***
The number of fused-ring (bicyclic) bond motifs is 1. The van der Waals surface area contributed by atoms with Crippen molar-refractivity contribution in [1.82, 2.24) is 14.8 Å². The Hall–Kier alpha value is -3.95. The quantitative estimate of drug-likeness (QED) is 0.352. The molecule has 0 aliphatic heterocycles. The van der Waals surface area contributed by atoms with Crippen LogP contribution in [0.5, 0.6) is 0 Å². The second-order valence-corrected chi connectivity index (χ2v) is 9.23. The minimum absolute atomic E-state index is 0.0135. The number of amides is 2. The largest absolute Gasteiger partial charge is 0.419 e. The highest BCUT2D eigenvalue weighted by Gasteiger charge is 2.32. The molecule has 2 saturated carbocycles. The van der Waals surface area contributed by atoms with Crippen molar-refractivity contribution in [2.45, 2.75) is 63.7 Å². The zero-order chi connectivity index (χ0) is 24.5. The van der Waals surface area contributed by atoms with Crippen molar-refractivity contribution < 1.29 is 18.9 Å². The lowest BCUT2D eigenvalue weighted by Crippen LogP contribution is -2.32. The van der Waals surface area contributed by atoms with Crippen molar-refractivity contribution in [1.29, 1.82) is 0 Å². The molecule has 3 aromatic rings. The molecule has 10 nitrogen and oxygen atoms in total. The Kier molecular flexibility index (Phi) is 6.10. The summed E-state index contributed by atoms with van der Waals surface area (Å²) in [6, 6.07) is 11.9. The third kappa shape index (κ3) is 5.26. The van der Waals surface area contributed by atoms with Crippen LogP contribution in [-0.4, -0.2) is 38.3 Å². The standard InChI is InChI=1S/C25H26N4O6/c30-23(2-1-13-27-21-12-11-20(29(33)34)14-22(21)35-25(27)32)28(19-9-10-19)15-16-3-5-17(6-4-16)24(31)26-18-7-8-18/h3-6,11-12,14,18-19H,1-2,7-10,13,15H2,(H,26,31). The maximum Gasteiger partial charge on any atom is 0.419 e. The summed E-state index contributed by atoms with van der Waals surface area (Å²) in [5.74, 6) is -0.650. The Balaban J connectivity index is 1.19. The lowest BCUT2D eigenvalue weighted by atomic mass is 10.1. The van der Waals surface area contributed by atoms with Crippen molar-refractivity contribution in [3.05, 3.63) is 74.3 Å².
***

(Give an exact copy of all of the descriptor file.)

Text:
The number of fused-ring (bicyclic) bond motifs is 1. The van der Waals surface area contributed by atoms with Crippen molar-refractivity contribution in [1.82, 2.24) is 14.8 Å². The Hall–Kier alpha value is -3.95. The quantitative estimate of drug-likeness (QED) is 0.352. The molecule has 0 aliphatic heterocycles. The van der Waals surface area contributed by atoms with Crippen LogP contribution in [0.5, 0.6) is 0 Å². The second-order valence-corrected chi connectivity index (χ2v) is 9.23. The minimum absolute atomic E-state index is 0.0135. The number of amides is 2. The largest absolute Gasteiger partial charge is 0.419 e. The highest BCUT2D eigenvalue weighted by Gasteiger charge is 2.32. The molecule has 2 saturated carbocycles. The van der Waals surface area contributed by atoms with Crippen molar-refractivity contribution in [2.45, 2.75) is 63.7 Å². The zero-order chi connectivity index (χ0) is 24.5. The van der Waals surface area contributed by atoms with Crippen molar-refractivity contribution < 1.29 is 18.9 Å². The lowest BCUT2D eigenvalue weighted by Crippen LogP contribution is -2.32. The van der Waals surface area contributed by atoms with Crippen molar-refractivity contribution in [1.29, 1.82) is 0 Å². The molecule has 3 aromatic rings. The molecule has 10 nitrogen and oxygen atoms in total. The Kier molecular flexibility index (Phi) is 6.10. The summed E-state index contributed by atoms with van der Waals surface area (Å²) in [6, 6.07) is 11.9. The third kappa shape index (κ3) is 5.26. The van der Waals surface area contributed by atoms with Crippen LogP contribution in [-0.4, -0.2) is 38.3 Å². The standard InChI is InChI=1S/C25H26N4O6/c30-23(2-1-13-27-21-12-11-20(29(33)34)14-22(21)35-25(27)32)28(19-9-10-19)15-16-3-5-17(6-4-16)24(31)26-18-7-8-18/h3-6,11-12,14,18-19H,1-2,7-10,13,15H2,(H,26,31). The maximum Gasteiger partial charge on any atom is 0.419 e. The summed E-state index contributed by atoms with van der Waals surface area (Å²) in [5.74, 6) is -0.650. The Balaban J connectivity index is 1.19. The lowest BCUT2D eigenvalue weighted by atomic mass is 10.1. The van der Waals surface area contributed by atoms with Crippen molar-refractivity contribution in [3.05, 3.63) is 74.3 Å².